February 2019
Gardening and Chickens Go Hand in Hand By Lisa Steele

Raising chickens is no longer exclusive to those with acres of rural land. Many garden centers are getting into the category, and relaying the correct information to customers is key.


Lisa Steele has written two books on chickens published by Voyageur that could be good reads for you or a nice addition to the book offerings at your garden center.

“Gardening with Chickens: Plans and Plants for You and Your Hens”

Gardening with ChickensWelcome to a world where chickens and gardens coexist. This book takes a unique journey through the garden, starting with planning the garden and learning strategies and tips for keeping plants safe while they grow. Plant with purpose, choosing from a dozen plans for theme gardens filled with edibles for sharing with the family and feathered friends. Lisa’s friendly writing, together with inspirational photos and illustrations, will have readers rolling up their sleeves and reaching for gardening tools. Other topics covered include: Composting, plants to avoid, how to harvest herbs, using chickens to aerate, till and fertilize. Whether an experienced chicken keeper, master gardener or just getting into these two hobbies, “Gardening with Chickens” is a guide for a harmonious homestead.

“101 Chicken Keeping Hacks from Fresh Eggs Daily”

Gardening with ChickensSpoil chickens and beautify the coop. This book provides a behind- the-coop tour like you’ve never seen. Lisa has spent years figuring out the best ways to keep chickens healthy, the natural way, and she’s collected more than just your average tips for the coop, home and garden. Simple ideas for re-using and upcycling old items, as well as detailed information on using natural ingredients to enhance and improve chickens’ lives without breaking the bank. Topics include making homemade scratch grains and frozen treats, growing fodder, making a chicken swing, herb drying rack and DIY scarecrow, brewing homemade salves, herbal teas and coop cleaners as well as chicken poop “tea.”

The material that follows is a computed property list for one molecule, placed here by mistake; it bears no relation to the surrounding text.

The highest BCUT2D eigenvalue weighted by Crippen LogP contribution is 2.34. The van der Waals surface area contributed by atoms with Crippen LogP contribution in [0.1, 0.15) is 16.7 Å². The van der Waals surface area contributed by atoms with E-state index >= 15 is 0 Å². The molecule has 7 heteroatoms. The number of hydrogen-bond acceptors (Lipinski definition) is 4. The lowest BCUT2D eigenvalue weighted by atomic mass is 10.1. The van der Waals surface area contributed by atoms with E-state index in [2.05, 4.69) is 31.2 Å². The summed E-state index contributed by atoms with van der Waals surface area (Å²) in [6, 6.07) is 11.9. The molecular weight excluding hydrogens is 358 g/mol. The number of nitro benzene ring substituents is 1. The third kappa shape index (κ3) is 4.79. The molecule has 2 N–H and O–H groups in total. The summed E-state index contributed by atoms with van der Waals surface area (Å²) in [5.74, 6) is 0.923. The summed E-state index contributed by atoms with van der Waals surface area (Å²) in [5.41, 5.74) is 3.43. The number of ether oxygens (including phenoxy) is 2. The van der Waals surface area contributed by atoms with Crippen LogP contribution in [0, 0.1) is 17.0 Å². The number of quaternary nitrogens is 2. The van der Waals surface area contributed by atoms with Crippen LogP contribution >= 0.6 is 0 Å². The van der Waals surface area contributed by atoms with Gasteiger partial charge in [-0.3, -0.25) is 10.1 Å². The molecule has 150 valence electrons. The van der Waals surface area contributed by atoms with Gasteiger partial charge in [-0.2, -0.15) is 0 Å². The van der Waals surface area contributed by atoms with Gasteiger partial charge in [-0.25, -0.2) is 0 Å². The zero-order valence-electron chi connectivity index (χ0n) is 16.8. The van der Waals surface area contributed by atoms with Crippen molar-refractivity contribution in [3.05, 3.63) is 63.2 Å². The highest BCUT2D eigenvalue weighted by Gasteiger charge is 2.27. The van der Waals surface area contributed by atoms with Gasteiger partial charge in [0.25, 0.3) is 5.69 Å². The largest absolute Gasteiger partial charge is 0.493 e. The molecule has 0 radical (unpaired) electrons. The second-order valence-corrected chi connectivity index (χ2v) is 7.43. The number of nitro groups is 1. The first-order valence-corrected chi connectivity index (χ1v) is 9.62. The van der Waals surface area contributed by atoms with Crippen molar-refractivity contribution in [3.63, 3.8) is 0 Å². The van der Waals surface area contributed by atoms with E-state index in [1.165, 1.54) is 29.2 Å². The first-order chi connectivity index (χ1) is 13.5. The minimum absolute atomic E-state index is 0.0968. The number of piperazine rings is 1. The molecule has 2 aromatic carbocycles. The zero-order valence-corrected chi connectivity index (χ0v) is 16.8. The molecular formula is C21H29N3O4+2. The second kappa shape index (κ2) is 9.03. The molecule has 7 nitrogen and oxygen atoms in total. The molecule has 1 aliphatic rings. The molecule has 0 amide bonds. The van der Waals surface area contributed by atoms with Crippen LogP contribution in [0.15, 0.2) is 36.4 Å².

Backyard chickens and gardening go hand in hand. Both play such an important role in being more self-sufficient and helping feed a family with what can be produced on someone’s own land with their own two hands — and each complements the other beautifully.

A garden can provide chickens with lots of nutritious, inexpensive treats to supplement their regular feed and save money on chicken feed in the process, while the chickens’ activities in the garden can help it to thrive, providing family with nutritious, inexpensive produce.